Cardiotoxicity Prevention Program

Canada’s largest cardiotoxicity program is focused on patients at risk of, or experiencing heart complications from cancer therapy.

Husam Abdel Qadir
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By studying how such heart damage develops, and through early detection, prevention and long-term care, we work collaboratively to find the optimal cancer therapy for each patient. Our goal is to help cancer patients avoid another life-threatening illness: heart failure.

In this globally recognized program, more than 2,000 patients are cared for each year at the Peter Munk Cardiac Centre. Our members also publish groundbreaking studies, contribute to guidelines, deliver sessions at major conferences, and train cardiologists in this unique discipline.

Areas of Impact

Better patient outcomes

We assess and manage each patient’s cardiovascular risk, existing heart disease during cancer treatment, and cardiac events that occur during cancer therapy.

Our program has directly impacted patient outcomes. Among women with breast cancer whose therapy puts them at high risk, incidence of heart failure has decreased by ~50% in our clinic compared to historical rates.

We target emerging areas of need with unique services such as our clonal hematopoiesis clinic – one of the world’s first – that now treats people who are at greater genetic risk to both cancer and heart disease.

Collaborating for key discoveries

Researchers conduct studies to recognize and prevent heart disease in cancer patients. Our research has also established the burden of heart failure linked to common breast cancer therapies. We are able to leverage and build the Peter Munk Cardiac Centre Biobank as a resource to test novel ideas, and use the Ted Rogers Centre’s data science program to generate important new answers from an ever-expanding data lake.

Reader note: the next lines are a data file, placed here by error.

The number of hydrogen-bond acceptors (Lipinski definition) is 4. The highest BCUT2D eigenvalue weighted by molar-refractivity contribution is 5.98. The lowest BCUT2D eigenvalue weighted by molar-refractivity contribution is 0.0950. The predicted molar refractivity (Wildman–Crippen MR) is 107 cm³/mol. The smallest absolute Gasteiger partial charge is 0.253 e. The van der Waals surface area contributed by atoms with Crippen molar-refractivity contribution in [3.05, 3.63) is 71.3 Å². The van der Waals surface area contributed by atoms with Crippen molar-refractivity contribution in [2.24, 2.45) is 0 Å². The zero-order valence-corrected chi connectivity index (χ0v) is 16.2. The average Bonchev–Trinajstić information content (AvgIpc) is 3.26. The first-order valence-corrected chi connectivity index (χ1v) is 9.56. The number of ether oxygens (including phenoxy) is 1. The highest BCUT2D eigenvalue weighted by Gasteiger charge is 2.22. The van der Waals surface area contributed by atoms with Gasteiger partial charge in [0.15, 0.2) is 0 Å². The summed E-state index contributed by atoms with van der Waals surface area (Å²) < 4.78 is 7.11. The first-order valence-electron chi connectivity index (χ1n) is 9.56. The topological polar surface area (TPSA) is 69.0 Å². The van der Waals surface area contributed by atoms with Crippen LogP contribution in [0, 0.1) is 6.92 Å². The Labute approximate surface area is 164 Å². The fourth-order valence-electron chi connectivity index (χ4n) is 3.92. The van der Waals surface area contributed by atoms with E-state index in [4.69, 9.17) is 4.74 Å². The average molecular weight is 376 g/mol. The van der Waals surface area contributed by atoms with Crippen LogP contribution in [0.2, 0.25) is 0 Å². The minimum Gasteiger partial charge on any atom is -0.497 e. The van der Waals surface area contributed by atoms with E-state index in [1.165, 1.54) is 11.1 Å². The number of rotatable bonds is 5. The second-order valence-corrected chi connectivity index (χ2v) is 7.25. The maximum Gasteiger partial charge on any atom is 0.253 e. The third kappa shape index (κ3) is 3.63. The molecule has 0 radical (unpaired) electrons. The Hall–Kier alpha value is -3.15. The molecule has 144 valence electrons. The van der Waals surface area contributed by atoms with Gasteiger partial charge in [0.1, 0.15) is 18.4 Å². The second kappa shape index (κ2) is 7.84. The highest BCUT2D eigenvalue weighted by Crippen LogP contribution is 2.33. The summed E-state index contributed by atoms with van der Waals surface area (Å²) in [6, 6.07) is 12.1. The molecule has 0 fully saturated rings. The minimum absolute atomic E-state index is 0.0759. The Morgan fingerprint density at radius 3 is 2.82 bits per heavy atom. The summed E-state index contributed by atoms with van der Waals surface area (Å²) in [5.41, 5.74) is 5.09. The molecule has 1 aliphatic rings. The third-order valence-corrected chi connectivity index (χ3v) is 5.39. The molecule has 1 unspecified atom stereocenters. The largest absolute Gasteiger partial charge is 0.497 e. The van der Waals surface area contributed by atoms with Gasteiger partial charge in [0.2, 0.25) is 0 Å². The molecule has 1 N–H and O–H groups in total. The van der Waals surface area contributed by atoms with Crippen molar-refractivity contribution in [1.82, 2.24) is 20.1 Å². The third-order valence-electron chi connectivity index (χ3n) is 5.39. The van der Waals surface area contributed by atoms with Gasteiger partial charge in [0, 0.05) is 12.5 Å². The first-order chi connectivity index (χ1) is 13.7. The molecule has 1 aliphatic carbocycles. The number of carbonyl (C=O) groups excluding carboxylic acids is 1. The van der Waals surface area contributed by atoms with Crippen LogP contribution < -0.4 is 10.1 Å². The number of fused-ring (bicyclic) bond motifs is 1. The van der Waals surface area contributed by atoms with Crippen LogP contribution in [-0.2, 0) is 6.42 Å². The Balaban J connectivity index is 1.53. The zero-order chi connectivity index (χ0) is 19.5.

We have laid the foundation for many multicenter international collaborations. The landmark SUCCOUR trial compared imaging strategies to prevent heart failure in cancer patients for which we recruited twice as many patients as the next highest centre among 26 around the world. Other major studies target new biomarkers, advanced imaging, exercise rehab therapy for young cancer survivors, and innovative approaches to preventing heart failure in high-risk cancer patients.

New avenues to understand risk

Our team developed the world’s first risk prediction model to identify patients with breast cancer at risk for heart disease five and 10 years into the future. This major advance enables clinicians to proactively manage patients at highest risk of cardiotoxicity even before cancer therapy begins.

Another key study focused on patients with leukemia who receiving targeted cancer therapy. This is the largest study to date in this field and provided unique data on the association of cancer therapy with, arrhythmia, bleeding and heart failure. 

This is believed to be the first study to show an association with certain mutations in blood cells in patients with leukemia and the risk of cardiovascular disease after cancer treatment.


We are shaping the next generation of specialists and physicians through a world-class fellowship training program in cardio-oncology. For many cardiology residents, it is the first time they are learning of this unique clinical challenge.

We also seek to expand global knowledge in this area so that patients anywhere can receive more optimized care. In one recent initiative, we created a special online module so clinicians anywhere can better understand and measure “strain” using echocardiography. This provides the opportunity for clinicals globally to learn to apply this novel tool in their daily clinical practice.

Visit the strain resource